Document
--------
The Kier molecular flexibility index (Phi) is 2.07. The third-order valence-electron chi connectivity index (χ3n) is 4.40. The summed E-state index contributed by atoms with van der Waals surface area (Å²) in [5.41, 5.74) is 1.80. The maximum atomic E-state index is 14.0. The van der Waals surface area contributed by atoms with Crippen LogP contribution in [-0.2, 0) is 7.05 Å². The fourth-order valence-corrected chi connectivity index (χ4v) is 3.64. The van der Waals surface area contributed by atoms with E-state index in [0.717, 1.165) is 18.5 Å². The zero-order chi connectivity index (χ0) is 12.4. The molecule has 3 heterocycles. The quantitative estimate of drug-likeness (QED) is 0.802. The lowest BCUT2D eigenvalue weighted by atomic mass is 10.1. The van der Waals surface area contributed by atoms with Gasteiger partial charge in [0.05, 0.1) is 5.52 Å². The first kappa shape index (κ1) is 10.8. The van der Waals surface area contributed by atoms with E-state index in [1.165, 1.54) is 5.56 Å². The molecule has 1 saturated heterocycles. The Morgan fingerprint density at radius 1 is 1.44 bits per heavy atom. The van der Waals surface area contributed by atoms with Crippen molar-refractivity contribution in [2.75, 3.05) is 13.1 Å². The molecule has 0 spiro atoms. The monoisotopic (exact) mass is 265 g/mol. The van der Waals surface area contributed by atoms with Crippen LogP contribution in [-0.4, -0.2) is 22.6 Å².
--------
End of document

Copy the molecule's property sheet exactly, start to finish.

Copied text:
The Kier molecular flexibility index (Phi) is 2.07. The third-order valence-electron chi connectivity index (χ3n) is 4.40. The summed E-state index contributed by atoms with van der Waals surface area (Å²) in [5.41, 5.74) is 1.80. The maximum atomic E-state index is 14.0. The van der Waals surface area contributed by atoms with Crippen LogP contribution in [-0.2, 0) is 7.05 Å². The fourth-order valence-corrected chi connectivity index (χ4v) is 3.64. The van der Waals surface area contributed by atoms with E-state index in [0.717, 1.165) is 18.5 Å². The zero-order chi connectivity index (χ0) is 12.4. The molecule has 3 heterocycles. The quantitative estimate of drug-likeness (QED) is 0.802. The lowest BCUT2D eigenvalue weighted by atomic mass is 10.1. The van der Waals surface area contributed by atoms with Gasteiger partial charge in [0.05, 0.1) is 5.52 Å². The first kappa shape index (κ1) is 10.8. The van der Waals surface area contributed by atoms with E-state index in [1.165, 1.54) is 5.56 Å². The molecule has 1 saturated heterocycles. The Morgan fingerprint density at radius 1 is 1.44 bits per heavy atom. The van der Waals surface area contributed by atoms with Crippen molar-refractivity contribution in [2.75, 3.05) is 13.1 Å². The molecule has 0 spiro atoms. The monoisotopic (exact) mass is 265 g/mol. The van der Waals surface area contributed by atoms with Crippen LogP contribution in [-0.4, -0.2) is 22.6 Å².